If Leinster use all their guile then Toulon are beatable, insists Mike Prendergast
Grenoble coach backs Leinster to cause a shock - but only if they perform to their best
Few give Leinster much chance of dethroning the Champions Cup kings Toulon this weekend.
Logic screams the inevitability of defeat. All that Leinster supporters crave is their heroes cling to an ageless sporting maxim, that they at least be brave in the attempt, even if defeat may seem predictable to most neutral observers.
The conservative mindset - that Leinster tend to concede - undid them against the same opponents in last year's quarter-final exit, and that almost consumed them against Bath in this year's last-eight tie, must be eradicated.
There is another way. And, although Grenoble faltered last weekend against the awesome champions, two successes in recent seasons against the mighty men from the Med can serve as a template.
Indeed, if Leinster were offered the certainty of scoring four tries against Toulon, as Grenoble did in their Top 14 game last weekend, they would gleefully accept such a scenario.
And, while Mike Prendergast - the team's backs coach who did much to design his side's enigmatic strategy - ultimately saw his team lose, he is convinced Leinster can thrive by matching his side's intention to deploy guile as a prime weapon.
"The way we looked at the game was that our approach had to be focused on holding on to the ball," says the former Munster man, whose side outscored Toulon by four tries to two but were undone by indiscipline, allowing their visitors' steady accumulation of three-pointers - eight in all - to ease them to victory.
"It's all about building phases. Now it's easy enough to say that but doing it against such a big, strong physical team is something else. We knew that if we held on to the ball, went through phases, potentially opportunities would arise. And they did. We scored four tries, three of them after ten or more phases.
"We just felt if we got into a multi-phased game, held the ball and move their ageing pack around, we could pose a threat. Once you get into six or seven phases, they get quite narrow in defence and there is that space on the outside. And that's where we profited.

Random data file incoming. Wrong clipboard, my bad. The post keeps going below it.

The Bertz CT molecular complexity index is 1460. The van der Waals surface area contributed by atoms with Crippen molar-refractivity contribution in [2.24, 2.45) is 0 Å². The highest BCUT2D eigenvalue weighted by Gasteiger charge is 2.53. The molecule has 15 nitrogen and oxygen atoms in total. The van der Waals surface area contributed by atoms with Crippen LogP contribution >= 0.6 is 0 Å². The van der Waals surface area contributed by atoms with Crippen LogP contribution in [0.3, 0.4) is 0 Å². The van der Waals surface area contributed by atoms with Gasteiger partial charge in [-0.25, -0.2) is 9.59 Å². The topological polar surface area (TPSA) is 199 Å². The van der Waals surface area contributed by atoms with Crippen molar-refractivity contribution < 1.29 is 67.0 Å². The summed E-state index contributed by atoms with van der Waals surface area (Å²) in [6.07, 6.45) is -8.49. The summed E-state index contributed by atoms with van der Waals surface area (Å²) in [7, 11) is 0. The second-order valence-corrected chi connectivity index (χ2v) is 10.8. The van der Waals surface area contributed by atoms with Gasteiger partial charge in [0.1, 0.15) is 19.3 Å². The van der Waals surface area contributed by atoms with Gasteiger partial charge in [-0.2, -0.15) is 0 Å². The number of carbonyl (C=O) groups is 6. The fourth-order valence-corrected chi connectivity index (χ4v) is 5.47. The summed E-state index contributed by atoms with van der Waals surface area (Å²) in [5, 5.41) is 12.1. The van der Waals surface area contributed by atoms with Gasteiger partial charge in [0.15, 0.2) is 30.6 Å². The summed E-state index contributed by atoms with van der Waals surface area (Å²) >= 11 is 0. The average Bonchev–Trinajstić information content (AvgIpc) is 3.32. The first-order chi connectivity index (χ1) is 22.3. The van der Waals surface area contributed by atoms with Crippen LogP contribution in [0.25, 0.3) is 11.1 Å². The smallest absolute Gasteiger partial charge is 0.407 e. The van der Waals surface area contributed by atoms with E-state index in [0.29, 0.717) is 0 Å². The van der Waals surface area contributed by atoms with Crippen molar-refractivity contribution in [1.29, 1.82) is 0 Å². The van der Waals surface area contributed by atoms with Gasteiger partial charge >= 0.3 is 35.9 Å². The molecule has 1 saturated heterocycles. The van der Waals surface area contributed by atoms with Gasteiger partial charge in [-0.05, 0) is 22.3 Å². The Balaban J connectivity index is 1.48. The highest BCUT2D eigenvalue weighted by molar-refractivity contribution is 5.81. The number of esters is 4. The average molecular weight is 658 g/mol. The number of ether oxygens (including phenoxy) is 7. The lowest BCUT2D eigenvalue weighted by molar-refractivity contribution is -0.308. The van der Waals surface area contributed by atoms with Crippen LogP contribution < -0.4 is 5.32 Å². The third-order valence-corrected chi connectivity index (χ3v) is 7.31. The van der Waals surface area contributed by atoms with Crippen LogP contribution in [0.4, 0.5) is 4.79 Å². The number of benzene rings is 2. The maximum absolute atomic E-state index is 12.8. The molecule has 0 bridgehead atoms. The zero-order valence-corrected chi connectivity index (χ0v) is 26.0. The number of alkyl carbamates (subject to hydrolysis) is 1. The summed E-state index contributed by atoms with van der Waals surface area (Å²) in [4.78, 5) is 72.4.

"It's the only way to beat them really. If you try to go toe to toe with them, try to slow them down, that's where they'll hammer you. It's hard to generate good attack from slow ball.
"You need tempo, not going side to side, but winning the race around the corner, playing wider off the nine. Try to run at players other than the front five, look for shoulders. They can be narrow, they defend inside out so it's hard to break through them."
That intent must be there from the opening whistle; Leinster cannot afford to lie deep as they have done too often this season. Patient phased play, not always a Leinster strength either this term, and selection at scrum-half are key.
"Obviously the challenge is to win the collisions," adds Prendergast. "Now that's not always going to materialise so you need to be careful not to panic when you lose a gain-line. Once we could hold onto the ball, we knew we could re-generate. So when you lose a collision, the next carry might give you a gain-line and then play quicker off that. So you need tempo.
"In that mindset, who Matt O'Connor picks at nine is a huge call. Eoin Reddan plays with that tempo, he gets in quickly and recycles that ball. So does he start with him or bring him on when there are tired bodies late on? It's one of the big calls he must make."
Prendergast also points to the set-piece as a potential Toulon weakness that Leinster could exploit; despite their exalted status, Bernard Laporte's side possess the third weakest lineout in the Top 14 while their formidable scrum has also struggled of late.
Possession is key and cherishing that possession; Toulon remain king of the turnovers.
"It's all about accuracy in attack and defence," says Prendergast. "Because where they're really ruthless is on turnover ball, they're so good on the ground and with any loose ball. Steffon Armitage is strong there but he may be out now.
"Then they hit you out wide with Mitchell, Habana, Giteau and Armitage. They hurt us once off that. They seem to go into another gear.
"But when they get in their phased play, they seem happy just to eke penalties out. Unfortunately, our discipline wasn't up to scratch. That's another thing Leinster need to watch out for.
"They've an array of kicking options even with Leigh Halfpenny out. Freddy Michalak kicked 22 points in the quarter-final, Delon Armitage boomed two from his own half, Matt Giteau can kick."
Despite Leinster's appalling Pro12 campaign, their European nous and big-game players offer Prendergast hope.
"The loss to Dragons didn't help them but this is a Champions Cup semi-final, they'll have their internationals back and they will have the motivation from the quarter-final defeat last season," he adds.
"I just have a feeling they've a big performance to come and I wouldn't be surprised if it came next Sunday. It will be difficult and they'll need all their physicality.
"But with Cian Healy and Sean O'Brien back in there, they're the kind of guys they'll look to win collisions and win some space. Then the rest of the team has to respect the ball, create those opportunities and then be accurate.
"Leinster are hurting more than anything. They're due a big one after all the criticism they've been getting for the last couple of weeks. It will galvanise them and drive them on."